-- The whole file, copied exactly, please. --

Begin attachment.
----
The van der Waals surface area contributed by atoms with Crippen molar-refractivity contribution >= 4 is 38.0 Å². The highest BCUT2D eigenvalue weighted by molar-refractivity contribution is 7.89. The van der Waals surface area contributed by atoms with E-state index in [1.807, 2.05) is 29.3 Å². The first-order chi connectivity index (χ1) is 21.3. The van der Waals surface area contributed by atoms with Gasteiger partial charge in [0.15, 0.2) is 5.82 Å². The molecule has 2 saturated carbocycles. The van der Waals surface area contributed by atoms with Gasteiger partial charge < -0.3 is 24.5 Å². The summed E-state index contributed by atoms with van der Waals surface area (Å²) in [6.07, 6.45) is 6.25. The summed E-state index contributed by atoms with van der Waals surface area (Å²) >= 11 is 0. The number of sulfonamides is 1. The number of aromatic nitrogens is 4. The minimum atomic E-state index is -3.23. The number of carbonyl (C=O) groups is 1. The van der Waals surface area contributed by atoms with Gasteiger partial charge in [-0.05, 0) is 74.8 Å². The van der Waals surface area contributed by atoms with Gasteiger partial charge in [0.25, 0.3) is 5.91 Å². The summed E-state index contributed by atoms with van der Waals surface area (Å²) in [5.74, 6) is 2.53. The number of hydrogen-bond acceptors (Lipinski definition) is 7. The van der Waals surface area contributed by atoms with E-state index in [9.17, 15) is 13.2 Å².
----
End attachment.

The van der Waals surface area contributed by atoms with Crippen molar-refractivity contribution >= 4 is 38.0 Å². The highest BCUT2D eigenvalue weighted by molar-refractivity contribution is 7.89. The van der Waals surface area contributed by atoms with E-state index in [1.807, 2.05) is 29.3 Å². The first-order chi connectivity index (χ1) is 21.3. The van der Waals surface area contributed by atoms with Gasteiger partial charge in [0.15, 0.2) is 5.82 Å². The molecule has 2 saturated carbocycles. The van der Waals surface area contributed by atoms with Gasteiger partial charge < -0.3 is 24.5 Å². The summed E-state index contributed by atoms with van der Waals surface area (Å²) in [6.07, 6.45) is 6.25. The summed E-state index contributed by atoms with van der Waals surface area (Å²) >= 11 is 0. The number of sulfonamides is 1. The number of aromatic nitrogens is 4. The minimum atomic E-state index is -3.23. The number of carbonyl (C=O) groups is 1. The van der Waals surface area contributed by atoms with Gasteiger partial charge in [-0.05, 0) is 74.8 Å². The van der Waals surface area contributed by atoms with Gasteiger partial charge in [0.25, 0.3) is 5.91 Å². The summed E-state index contributed by atoms with van der Waals surface area (Å²) in [5.74, 6) is 2.53. The number of hydrogen-bond acceptors (Lipinski definition) is 7. The van der Waals surface area contributed by atoms with E-state index in [9.17, 15) is 13.2 Å².